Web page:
Oil prices nudge higher, eyes on speech by Fed chair
Oil prices clawed back the previous day’s losses on Friday, with Brent nudging above $60 a barrel, as tighter supplies from key producers offset slowing demand growth and investors await clues on the U.S. Federal Reserve’s monetary policy.
Brent crude rose 29 cents, or 0.5%, to $60.21 a barrel by 0629 GMT, while U.S. crude futures were at $55.53 a barrel, up 18 cents, or 0.3%. Both contracts were on track for a second week of gains.
“Oil is set to trade quietly today as it’s all about the Jackson Hole (meeting) tonight,” said Jeffrey Halley, a Singapore-based senior market analyst at brokerage OANDA.
A speech by Fed Chair Jerome Powell later on Friday at a meeting of global central bankers in Jackson Hole, Wyoming, is expected to provide clues on whether the U.S. central bank will cut interest rates for a second time this year to boost the world’s largest economy.
Traders’ expectations of further U.S. monetary easing were clouded by comments from two Fed officials on Wednesday who said they do not see a case for a rate cut now.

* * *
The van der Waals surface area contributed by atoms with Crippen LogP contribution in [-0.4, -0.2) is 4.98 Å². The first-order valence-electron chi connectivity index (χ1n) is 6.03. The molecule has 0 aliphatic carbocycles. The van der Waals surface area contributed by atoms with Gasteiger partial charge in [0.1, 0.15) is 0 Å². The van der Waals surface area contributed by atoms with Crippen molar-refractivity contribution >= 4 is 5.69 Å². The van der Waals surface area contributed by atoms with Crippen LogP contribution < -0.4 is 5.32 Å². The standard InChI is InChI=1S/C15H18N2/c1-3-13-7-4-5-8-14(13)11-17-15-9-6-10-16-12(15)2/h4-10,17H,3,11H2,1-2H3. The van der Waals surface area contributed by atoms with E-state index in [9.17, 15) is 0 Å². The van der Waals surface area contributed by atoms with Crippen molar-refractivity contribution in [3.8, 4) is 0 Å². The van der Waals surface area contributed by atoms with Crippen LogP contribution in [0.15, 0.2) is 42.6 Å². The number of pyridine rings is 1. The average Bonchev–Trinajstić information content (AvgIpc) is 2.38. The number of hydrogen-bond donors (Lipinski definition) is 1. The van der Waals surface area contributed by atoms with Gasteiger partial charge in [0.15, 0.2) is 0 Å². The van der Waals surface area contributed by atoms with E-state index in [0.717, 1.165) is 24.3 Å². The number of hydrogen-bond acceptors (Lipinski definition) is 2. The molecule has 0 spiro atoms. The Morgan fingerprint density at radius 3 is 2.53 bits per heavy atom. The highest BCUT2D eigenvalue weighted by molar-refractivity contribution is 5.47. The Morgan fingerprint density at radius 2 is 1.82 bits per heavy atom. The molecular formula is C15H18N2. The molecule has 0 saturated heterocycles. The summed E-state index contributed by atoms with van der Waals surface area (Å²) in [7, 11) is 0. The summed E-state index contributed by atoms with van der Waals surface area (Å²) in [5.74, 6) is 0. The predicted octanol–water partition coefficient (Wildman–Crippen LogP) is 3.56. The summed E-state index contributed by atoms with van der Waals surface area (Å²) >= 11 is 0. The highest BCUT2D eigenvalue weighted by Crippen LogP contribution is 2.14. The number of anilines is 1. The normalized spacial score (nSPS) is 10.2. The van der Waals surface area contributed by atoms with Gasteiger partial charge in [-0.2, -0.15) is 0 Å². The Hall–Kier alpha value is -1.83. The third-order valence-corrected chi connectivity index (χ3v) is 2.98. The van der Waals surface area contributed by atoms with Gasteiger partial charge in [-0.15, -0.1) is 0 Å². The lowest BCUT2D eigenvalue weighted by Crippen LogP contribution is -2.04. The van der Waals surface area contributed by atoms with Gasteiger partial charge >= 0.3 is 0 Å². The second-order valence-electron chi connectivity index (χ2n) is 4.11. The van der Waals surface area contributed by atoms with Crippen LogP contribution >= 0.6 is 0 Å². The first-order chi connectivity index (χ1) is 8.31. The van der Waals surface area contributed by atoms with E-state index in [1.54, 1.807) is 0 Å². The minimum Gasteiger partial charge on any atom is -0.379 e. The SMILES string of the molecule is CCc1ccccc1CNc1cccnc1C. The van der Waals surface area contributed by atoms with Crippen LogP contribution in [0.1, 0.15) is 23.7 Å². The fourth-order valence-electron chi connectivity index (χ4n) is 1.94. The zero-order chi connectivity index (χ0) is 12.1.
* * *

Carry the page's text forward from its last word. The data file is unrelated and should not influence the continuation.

“If Powell talks about lower for longer and reverses some of the hawkish comments that we heard from Fed members earlier this week, we could see it supporting oil,” said Michael McCarthy, chief market analyst at CMC Markets in Sydney.
McCarthy also said Brent has good support at $60 a barrel on technical charts and may have some upside potential.
Brent prices fell in July and are down so far in August, dropping after the International Energy Agency and the Organization of the Petroleum Exporting Countries (OPEC) cut demand growth forecasts due to risks to global economy from the U.S.-China trade war.
Production cuts from OPEC members and Russia, and reduced exports from Iran and Venezuela because of U.S. sanctions, have continued to support oil prices.
Source: Reuters (Reporting by Florence Tan; Editing by Tom Hogue and Richard Pullin)